Fife Council’s rent arrears are rocketing faster than ever with the authority now owed nearly £10 million.
More than £1m of the total has been directly attributed to Universal Credit, a single payment which has now been rolled out in Fife for a year and put an end to housing benefit being paid directly to authorities.
The council’s SNP co-leader David Alexander branded Westminster’s welfare reforms “an absolute disaster” as he revealed rent arrears directly linked to Universal Credit were now soaring by £120,000 a month.
To date arrears in Fife blamed on Universal Credit total £1,168,402, of which £183,957 is owed by former council tenants.
Overall rent arrears owed by current tenants amounts to £7,607,371, with £2,193,151 owed by former tenants.
In June, The Courier reported rent arrears in Fife had reached nearly £8.5m. At the time the council warned its housebuilding programme could be adversely affected because revenue is used to fund new homes.
At this month’s full council meeting, Mr Alexander said the welfare change was causing poverty across Scotland as well as rising rent arrears.
“It is going to go up, make no mistake about it,” said Mr Alexander.
“Rent arrears are now rising by £120,000 per month. Before it was £100,000 a month.
“East Ayrshire have now got rent arrears of £1.5m. We’re adding every council’s situation in there because at the very start of Universal Credit the Tories said it wasn’t going to happen, but it’s happening to everybody who’s now rolling out Universal Credit. It’s an absolute disaster.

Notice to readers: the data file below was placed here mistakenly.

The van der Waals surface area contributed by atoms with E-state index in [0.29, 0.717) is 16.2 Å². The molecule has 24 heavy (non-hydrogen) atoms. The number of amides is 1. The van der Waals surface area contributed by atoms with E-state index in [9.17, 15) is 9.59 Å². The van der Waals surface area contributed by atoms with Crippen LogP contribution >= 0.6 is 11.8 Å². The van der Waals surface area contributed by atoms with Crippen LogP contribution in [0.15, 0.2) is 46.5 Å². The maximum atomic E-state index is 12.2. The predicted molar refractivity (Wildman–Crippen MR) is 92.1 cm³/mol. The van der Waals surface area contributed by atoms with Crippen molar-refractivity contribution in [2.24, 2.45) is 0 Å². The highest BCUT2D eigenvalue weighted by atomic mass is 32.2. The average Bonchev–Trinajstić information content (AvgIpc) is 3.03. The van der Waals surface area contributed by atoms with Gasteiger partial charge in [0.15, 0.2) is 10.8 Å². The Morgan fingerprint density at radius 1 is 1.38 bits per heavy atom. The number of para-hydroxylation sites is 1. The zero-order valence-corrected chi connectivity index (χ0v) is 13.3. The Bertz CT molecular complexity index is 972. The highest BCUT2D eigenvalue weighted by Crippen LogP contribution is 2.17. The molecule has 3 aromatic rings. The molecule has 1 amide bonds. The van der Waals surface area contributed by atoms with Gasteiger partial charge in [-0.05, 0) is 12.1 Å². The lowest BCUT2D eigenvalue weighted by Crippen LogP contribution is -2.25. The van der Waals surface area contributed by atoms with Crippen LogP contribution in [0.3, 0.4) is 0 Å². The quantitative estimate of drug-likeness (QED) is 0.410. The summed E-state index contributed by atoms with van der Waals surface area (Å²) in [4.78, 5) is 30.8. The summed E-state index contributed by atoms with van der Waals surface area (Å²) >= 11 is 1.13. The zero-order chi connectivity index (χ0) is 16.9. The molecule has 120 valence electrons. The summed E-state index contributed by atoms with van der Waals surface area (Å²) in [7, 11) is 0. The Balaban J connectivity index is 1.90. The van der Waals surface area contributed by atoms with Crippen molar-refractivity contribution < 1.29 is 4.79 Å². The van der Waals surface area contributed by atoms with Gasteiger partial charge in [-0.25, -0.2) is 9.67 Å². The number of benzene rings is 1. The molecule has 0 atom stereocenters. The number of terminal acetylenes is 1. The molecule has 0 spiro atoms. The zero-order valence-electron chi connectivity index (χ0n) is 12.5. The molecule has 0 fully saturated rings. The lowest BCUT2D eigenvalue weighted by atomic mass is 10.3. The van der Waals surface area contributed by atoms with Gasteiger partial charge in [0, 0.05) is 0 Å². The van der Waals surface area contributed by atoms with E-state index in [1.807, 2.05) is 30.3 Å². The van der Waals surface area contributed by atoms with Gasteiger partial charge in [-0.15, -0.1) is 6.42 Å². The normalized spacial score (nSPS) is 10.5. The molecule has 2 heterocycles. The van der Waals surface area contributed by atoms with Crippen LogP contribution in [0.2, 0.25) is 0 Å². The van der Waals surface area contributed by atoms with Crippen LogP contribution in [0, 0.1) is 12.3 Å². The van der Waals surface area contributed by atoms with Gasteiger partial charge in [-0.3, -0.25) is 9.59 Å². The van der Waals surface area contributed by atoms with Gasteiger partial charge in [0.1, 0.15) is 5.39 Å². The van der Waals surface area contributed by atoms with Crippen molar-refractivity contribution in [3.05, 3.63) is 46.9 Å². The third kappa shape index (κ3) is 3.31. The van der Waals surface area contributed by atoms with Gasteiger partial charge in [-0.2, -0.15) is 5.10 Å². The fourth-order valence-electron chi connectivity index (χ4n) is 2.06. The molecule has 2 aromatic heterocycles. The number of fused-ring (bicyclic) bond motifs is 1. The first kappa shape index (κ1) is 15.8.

“The significant thing about East Ayrshire, because you can link Universal Credit with foodbanks, is the local Tory MSP Brian Whittle said he visited his local foodbank and was told there had been a reduction of 30%. He said that in the Scottish Parliament.
“The foodbank immediately came back and said no, there’s been an increase of 12%. So you’ve got to watch what people say.
“And while we’re at it, the data released by the Trussell Trust shows a 26% increase in foodbanks in the Western Isles in one year.
“Citizens Advice Scotland has warned that more than one in five people in Scotland have gone a day without eating because they are too poor to buy food.
“Forty-five percent of the respondents to that survey said they were employed.”
“I could go on. We could talk about the United Nations special report on extreme poverty warning that UK ministers are in a state of denial about poverty, following a 12-day tour of the UK that took in Glasgow, Edinburgh, Bristol, Essex and London, Newcastle, Belfast and Cardiff.
“We’re facing a serious problem and nobody can hide it, and we’ve all got to come up to the mark. And Westminster needs to sort itself out.”
A spokesperson for the DWP said: “Our research shows that many people join Universal Credit with pre-existing arrears, but that number falls by a third after four months.
“We also have introduced an extra two weeks’ housing benefit for people moving onto Universal Credit from the old system, to smooth the transition.
“In Scotland, people can choose to be paid twice monthly or have their rent paid directly to their landlord.
“Meanwhile, Scotland has the power to top-up existing benefits, pay discretionary payments and create entirely new benefits altogether.”